Ferbey, left with an open draw for two points, instead instructed Dave Nedohin to peel Alberta's shot stone and blank. This pretty much left the broadcast crew acting like their brains had been melted with some kind of brain-melt-o-tron, and it made Dave Nedohin, who throws last rocks for the rink, a little jumpy himself. The other three guys had to practically hold him down, telling him "We'll keep the four[-foot ring] open for you [on the last rock in the 10th]."
Which is just what they proceeded to do. Asked in front of the Edmonton audience why he made that choice, the pudgy skip just shrugged and said "It worked, didn't it?" I suspect that peeling--even if it's peeling your own rock--just feels right for a veteran Alberta curler like Ferbey, who remembers the pre-Free Guard Zone era when Pat Ryan and Kevin Martin would sit on a one-rock lead for days, zapping everything in sight out of the house. (Ferbey was, after all, the third on the Ryan Express.)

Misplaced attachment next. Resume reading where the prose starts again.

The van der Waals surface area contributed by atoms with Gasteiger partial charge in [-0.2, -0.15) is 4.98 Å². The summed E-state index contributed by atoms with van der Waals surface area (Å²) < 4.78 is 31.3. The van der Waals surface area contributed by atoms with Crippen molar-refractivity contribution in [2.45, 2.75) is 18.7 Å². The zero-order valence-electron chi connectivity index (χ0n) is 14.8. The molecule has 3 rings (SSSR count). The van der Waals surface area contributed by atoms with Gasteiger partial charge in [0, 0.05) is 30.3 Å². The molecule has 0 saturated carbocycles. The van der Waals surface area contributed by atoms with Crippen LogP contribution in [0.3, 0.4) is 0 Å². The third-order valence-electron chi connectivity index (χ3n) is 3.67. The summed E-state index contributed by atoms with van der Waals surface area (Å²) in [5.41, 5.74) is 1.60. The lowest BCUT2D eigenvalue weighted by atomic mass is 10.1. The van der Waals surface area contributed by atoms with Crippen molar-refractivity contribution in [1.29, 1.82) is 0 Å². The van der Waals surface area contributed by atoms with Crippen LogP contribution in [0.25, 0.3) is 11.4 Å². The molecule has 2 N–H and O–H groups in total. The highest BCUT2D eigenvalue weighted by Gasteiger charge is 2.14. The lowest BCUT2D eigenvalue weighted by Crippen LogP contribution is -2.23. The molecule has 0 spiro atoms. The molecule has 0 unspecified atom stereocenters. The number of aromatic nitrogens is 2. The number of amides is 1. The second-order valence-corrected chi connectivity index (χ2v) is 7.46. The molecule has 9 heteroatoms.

I think the explanation is most easily explained by last year's loss - when Dacey scored a three with last rock in the 10th.
Why wouldn't you put the win or loss in your own hands instead of your opponents? See this year's Scott final for a similar example - Ontario's Hanna deciding on her last shot to give Manitoba a shot for the win.
UPDATE: Just read this great quote:
"I've never seen that before," said former Brier champ Ed Lukowich.
"Now junior curlers all over the world are going to be out there, taking out their own rocks for two on the ninth with the game tied."
It's true - with the four rock free guard zone and the quality of play - the game is really changing.